Why I Gotta Trot - Page 333 - The Horse Forum
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post #3321 of 3485 Old 03-20-2020, 04:45 AM
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It makes me feel so discouraged that people have such ugly reactions. Hitting a nurse in a shop. What's the world coming to? And why do we have to share it with abusive people like that?

Amore is looking fine! As is Hero, obviously. Interesting to look at a comparison Cushings horse!

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post #3322 of 3485 Old 03-20-2020, 03:19 PM
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It makes me feel so discouraged that people have such ugly reactions. Hitting a nurse in a shop. What's the world coming to? And why do we have to share it with abusive people like that?

Rather than think the person was just basically mean, I would tend to think the person must be somewhat mentally unstable. Plus, there are many people even in the remote area where I live that are scared to death of C-19.


So if the offending person was scared and felt the nurse had left the hospital in the same attire the nurse had perhaps used in proximity of a C-19 case, then the person may well have fallen off the end of the proverbial rocker.


Of course who knows whether the nurse was going or coming. For myself, I assume than any nurse coming in proximity of known C-19 would be sterilized or use a change of scrubs before leaving for home.


But someone that is already borderline, might not reason that out.


It is a bit of a scary time.



I will be purchasing a copper fitting to carry in my pocket at my next hardware visit.




Just offering another perspective from what I read.
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post #3323 of 3485 Old 03-24-2020, 05:34 PM Thread Starter
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After reading a bbc article on covid I have been doing more reading. It said that Italy is currently reporting all deaths in hospitals with coronavirus cases as covid deaths. What??

I am finding that my relatives are beginning to feel very stressed so I have been trying to bring some perspective.
We have had 650 or so deaths in the US from covid and extreme measures to control it.
This year we have had around 23,000 deaths from flu including 149 children and 5 children in the past couple weeks. Our normal flu season deaths are around 3,800 a month.

Covid is not the flu but we are a large country and a lot of people die each year normally. Especially from respiratory viruses. It may be true that with a novel virus we have no immunity. The flu virus mutates each year to confound our vaccines and all the ventilator cases I had this year had been vaccinated.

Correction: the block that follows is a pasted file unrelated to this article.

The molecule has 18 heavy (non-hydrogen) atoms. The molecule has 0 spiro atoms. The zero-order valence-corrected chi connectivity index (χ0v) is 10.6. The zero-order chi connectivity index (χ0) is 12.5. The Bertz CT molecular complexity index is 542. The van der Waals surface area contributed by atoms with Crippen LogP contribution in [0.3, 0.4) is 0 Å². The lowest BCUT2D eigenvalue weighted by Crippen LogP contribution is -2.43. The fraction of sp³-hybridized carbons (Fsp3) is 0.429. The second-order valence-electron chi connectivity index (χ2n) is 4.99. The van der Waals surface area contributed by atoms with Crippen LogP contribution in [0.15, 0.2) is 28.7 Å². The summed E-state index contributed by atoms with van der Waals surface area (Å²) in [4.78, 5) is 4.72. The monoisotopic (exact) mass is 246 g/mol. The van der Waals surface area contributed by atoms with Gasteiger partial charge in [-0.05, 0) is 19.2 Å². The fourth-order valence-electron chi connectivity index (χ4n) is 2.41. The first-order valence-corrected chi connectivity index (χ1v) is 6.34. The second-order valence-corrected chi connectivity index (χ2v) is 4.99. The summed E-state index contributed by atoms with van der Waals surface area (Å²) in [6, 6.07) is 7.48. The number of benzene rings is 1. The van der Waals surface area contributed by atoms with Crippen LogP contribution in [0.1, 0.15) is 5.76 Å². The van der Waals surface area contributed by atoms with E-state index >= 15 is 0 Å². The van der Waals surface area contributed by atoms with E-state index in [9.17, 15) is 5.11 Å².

Italy has had an issue they have studies on with increasing deaths from flu each year. In the past couple flu seasons 25,000 deaths per year. This year add covid to it and there is a huge crisis.

Covid cannot be compared to the flu because there is no data. We also have no data for worldwide flu mortality rates. The 0.1% mortality rate is from the CDC and relates to the US only.

Italy in recent studies has had a 40% mortality rate for ventilator patients with ARDS. In the US rates are as low as 19% with Washington state being higher than most at 38%. Washinton has also had a lot of Covid deaths.

In the 2009 H1N1 outbreak 12,469 people died of the virus in a year. Worldwide about a half million. That is more than 1,000 a month in the US but really most occurred during the fall and winter flu season.

We are expirimenting with containing a disease outbreak. There are many unknowns. How will fear and isolation affect suicide and overdose rates? We have seen an uptick in my area. What about violence? In my state last I heard we were backed up about 1,500 background checks for guns. Interesting times.

I hope everyone will balance fear and stress with facts and reason. Don't let numbers in isolation scare you too much.
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post #3324 of 3485 Old 03-24-2020, 05:41 PM Thread Starter
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I apologize for spelling errors in the previous post. Difficult to type on my tiny phone.
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post #3325 of 3485 Old 03-24-2020, 06:09 PM
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A friend of ours is in serious danger of dying from coronavirus. He had a heart attack a few years back and lost 30% of his heart capacity. He is overweight and older than me. A very nice guy who would give you the shirt off his back but who hates hospitals and didn't go in until he had collapsed at home. He is on a respirator but the doctors are very concerned. Without the virus, he might have 10 more years of life. They have warned the family that recovery is not likely.